An Evaluation of a Diploma in English Programme: Students' Performance in Industrial Training
Keywords:Evaluation, Education Programme Evaluation, Industrial Training, Programme Evaluation.
AbstractProgramme evaluation is an essential part of any specific teaching and learning programme. The results of the evaluation, among others, would inform the relevance of the courses offered to the students in relation to their future in the working world This research study was an evaluation conducted to determine the extent to which the structure of a Diploma in English programme prepares students for the working world as well as the extent to which the graduates produced meet the requirements of the industry. The evaluation was carried out by investigating the performance of 69 students undergoing their industrial training. The data were collected through surveys and interviews. In addition to the students, 35 site supervisors were also surveyed and interviewed. The results revealed that the Diploma in English students were prepared for the working world and they had the qualities required by the industry. The results of the study also highlighted some issues on the additional courses needed for the betterment of the programme. Based on the findings of this research study, some changes were introduced in the programme which enforces the significance of the evaluation conducted.
Ayarkwa, J., Adinyira, E., & Osei-Asibey, D. (2012). Perceptions of undergraduate construction students on industrial training in Ghana. Journal of Science and Technology, 32(1), 56-67.
Brown, H. D. (2001). Teaching by principles: An interactive approach to language pedagogy (second edition). New York: Longman.
Chan, M.K.Y., & Muhamad Syukrie Hj. Talip. (2009). Industrial training of students in plantations. Retrieved September 20 2012 from http://www.ipicex.com/docs/oral/Session%204%20Chan%20and %20Muhamad%20Syukrie.pdf
Cronbach, L.J. (1991). Course improvement through evaluation. Teachers' College Record, 64, 672-683.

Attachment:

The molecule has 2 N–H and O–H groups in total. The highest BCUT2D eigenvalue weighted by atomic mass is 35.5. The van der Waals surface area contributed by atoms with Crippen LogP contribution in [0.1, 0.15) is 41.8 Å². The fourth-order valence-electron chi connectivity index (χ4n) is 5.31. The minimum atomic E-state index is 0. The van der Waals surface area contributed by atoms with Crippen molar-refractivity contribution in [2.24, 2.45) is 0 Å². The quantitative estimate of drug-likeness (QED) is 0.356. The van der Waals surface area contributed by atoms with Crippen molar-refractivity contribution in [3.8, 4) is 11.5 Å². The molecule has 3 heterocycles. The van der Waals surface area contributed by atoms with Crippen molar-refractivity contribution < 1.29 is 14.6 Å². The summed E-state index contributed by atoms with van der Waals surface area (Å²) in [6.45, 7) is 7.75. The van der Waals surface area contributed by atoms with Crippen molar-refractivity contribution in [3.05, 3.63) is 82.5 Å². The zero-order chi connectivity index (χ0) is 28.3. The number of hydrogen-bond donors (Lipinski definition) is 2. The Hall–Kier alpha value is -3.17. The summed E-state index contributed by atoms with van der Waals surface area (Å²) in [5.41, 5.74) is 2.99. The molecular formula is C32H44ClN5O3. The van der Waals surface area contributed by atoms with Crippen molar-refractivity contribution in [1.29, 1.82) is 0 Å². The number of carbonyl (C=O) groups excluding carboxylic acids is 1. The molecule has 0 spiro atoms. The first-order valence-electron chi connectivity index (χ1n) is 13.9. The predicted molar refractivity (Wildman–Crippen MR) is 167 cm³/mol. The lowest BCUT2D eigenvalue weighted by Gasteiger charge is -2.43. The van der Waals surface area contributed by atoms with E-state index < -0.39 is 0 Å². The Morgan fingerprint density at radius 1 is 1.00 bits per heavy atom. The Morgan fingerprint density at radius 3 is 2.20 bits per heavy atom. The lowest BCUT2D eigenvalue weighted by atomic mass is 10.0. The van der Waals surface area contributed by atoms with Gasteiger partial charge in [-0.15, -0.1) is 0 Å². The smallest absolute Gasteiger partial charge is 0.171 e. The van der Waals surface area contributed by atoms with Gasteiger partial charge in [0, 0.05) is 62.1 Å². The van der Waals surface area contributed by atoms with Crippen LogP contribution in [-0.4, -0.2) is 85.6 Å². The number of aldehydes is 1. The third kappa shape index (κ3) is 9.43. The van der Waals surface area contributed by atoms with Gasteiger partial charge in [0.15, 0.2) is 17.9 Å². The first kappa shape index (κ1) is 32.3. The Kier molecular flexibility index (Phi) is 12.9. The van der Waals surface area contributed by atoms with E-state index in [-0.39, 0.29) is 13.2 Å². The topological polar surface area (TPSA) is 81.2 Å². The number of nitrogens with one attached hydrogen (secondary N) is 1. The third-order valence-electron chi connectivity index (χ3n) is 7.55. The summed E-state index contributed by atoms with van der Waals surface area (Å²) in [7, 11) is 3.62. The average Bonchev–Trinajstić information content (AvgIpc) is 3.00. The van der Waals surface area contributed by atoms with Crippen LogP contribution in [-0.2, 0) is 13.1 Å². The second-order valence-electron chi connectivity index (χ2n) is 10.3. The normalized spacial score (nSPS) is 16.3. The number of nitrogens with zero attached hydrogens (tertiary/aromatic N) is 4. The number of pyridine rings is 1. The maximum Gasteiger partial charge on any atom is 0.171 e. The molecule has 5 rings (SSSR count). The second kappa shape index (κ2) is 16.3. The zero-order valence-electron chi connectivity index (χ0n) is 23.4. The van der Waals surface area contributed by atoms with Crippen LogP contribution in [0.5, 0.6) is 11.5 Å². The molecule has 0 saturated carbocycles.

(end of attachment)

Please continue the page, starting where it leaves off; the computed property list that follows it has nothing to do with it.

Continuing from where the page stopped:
Graves, K. (2000). Designing language courses: A guide for teachers. Boston, MA: Heinle & Heinle.
Gredler, M. E. (1996). Program evaluation. NJ: Prentice Hall.
Harris, K.L., Krause, K., Gleeson. D., Peat, M., Taylor, C., & Garnett, R. (2007). Enhancing assessment in the biological sciences: Ideas and resources for university educators. Retrieved 21 July 2007, from www.bioassess.edu.au
Kiely, R., & Rea-Dickins, P. (2005). Program evaluation in language education. London: Palgrave Macmillan.
Kvale, S. (1996). InterViews. Thousand Oaks: Sage Publications.
Lai, F.W., Johl, S.K., & Abdul Karim, Z. A. (2011) Examining a successful industrial training program model: Inter-relationship among the three main stakeholders: Students, university and host companies. Review of Higher Education and Self-Learning – RHESL, 4(8), 16-26.
Metcalfe, S.A., Aitken, M., & Gaff, C.L. (2008). The importance of programme evaluation: How can it be applied to diverse genetics education settings? Journal of Genetic Counseling, 17(2), 170-179.
Ornstein, A. C., & Hunkins, F.P. (2004).Curriculum: Foundations, principles and issues. Englawood Cliffs, NJ: Prentice Hall.
Peacock, M. (2009). The evaluation of foreign-language-teacher education programmes. Language Teaching Research, 13(3), 259-78.
Rea-Dickens, P., & Germaine, K. (1993). Evaluation. Hong Kong: Oxford University Press.
Authors who publish with this journal agree to the following terms:
- Authors retain copyright and grant the journal right of first publication with the work simultaneously licensed under a Creative Commons Attribution License that allows others to share the work with an acknowledgement of the work's authorship and initial publication in this journal.
- Authors are able to enter into separate, additional contractual arrangements for the non-exclusive distribution of the journal's published version of the work (e.g., post it to an institutional repository or publish it in a book), with an acknowledgement of its initial publication in this journal.
- Authors are permitted and encouraged to post their work online (e.g., in institutional repositories or on their website) prior to and during the submission process, as it can lead to productive exchanges, as well as earlier and greater citation of published work (See The Effect of Open Access).